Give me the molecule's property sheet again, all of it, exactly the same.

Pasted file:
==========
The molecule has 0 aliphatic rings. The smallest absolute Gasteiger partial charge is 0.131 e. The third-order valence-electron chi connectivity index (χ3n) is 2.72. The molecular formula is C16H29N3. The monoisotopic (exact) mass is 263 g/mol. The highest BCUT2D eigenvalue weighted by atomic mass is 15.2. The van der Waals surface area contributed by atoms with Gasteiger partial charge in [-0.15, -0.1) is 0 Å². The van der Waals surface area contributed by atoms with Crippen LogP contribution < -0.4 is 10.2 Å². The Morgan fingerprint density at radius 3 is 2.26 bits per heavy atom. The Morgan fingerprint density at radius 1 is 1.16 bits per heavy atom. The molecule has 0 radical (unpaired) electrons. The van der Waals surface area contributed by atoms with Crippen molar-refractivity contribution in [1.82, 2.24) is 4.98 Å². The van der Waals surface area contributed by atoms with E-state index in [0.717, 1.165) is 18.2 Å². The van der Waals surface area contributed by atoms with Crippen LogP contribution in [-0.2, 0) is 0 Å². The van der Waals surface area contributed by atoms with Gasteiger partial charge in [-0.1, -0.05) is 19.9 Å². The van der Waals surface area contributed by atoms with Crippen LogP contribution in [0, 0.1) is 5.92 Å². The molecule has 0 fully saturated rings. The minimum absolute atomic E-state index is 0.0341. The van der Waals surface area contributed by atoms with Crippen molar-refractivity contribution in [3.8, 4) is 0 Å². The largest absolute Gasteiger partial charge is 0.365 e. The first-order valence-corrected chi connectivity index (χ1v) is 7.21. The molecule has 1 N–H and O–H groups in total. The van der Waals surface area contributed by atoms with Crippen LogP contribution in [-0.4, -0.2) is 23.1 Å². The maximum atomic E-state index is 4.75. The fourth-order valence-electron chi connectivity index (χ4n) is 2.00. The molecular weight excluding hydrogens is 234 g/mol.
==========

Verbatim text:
The molecule has 0 aliphatic rings. The smallest absolute Gasteiger partial charge is 0.131 e. The third-order valence-electron chi connectivity index (χ3n) is 2.72. The molecular formula is C16H29N3. The monoisotopic (exact) mass is 263 g/mol. The highest BCUT2D eigenvalue weighted by atomic mass is 15.2. The van der Waals surface area contributed by atoms with Gasteiger partial charge in [-0.15, -0.1) is 0 Å². The van der Waals surface area contributed by atoms with Crippen LogP contribution < -0.4 is 10.2 Å². The Morgan fingerprint density at radius 3 is 2.26 bits per heavy atom. The Morgan fingerprint density at radius 1 is 1.16 bits per heavy atom. The molecule has 0 radical (unpaired) electrons. The van der Waals surface area contributed by atoms with Crippen molar-refractivity contribution in [1.82, 2.24) is 4.98 Å². The van der Waals surface area contributed by atoms with E-state index in [0.717, 1.165) is 18.2 Å². The van der Waals surface area contributed by atoms with Crippen LogP contribution in [-0.2, 0) is 0 Å². The van der Waals surface area contributed by atoms with Gasteiger partial charge in [-0.1, -0.05) is 19.9 Å². The van der Waals surface area contributed by atoms with Crippen LogP contribution in [0, 0.1) is 5.92 Å². The molecule has 0 fully saturated rings. The minimum absolute atomic E-state index is 0.0341. The van der Waals surface area contributed by atoms with Crippen molar-refractivity contribution in [3.8, 4) is 0 Å². The largest absolute Gasteiger partial charge is 0.365 e. The first-order valence-corrected chi connectivity index (χ1v) is 7.21. The molecule has 1 N–H and O–H groups in total. The van der Waals surface area contributed by atoms with Crippen LogP contribution in [-0.4, -0.2) is 23.1 Å². The maximum atomic E-state index is 4.75. The fourth-order valence-electron chi connectivity index (χ4n) is 2.00. The molecular weight excluding hydrogens is 234 g/mol.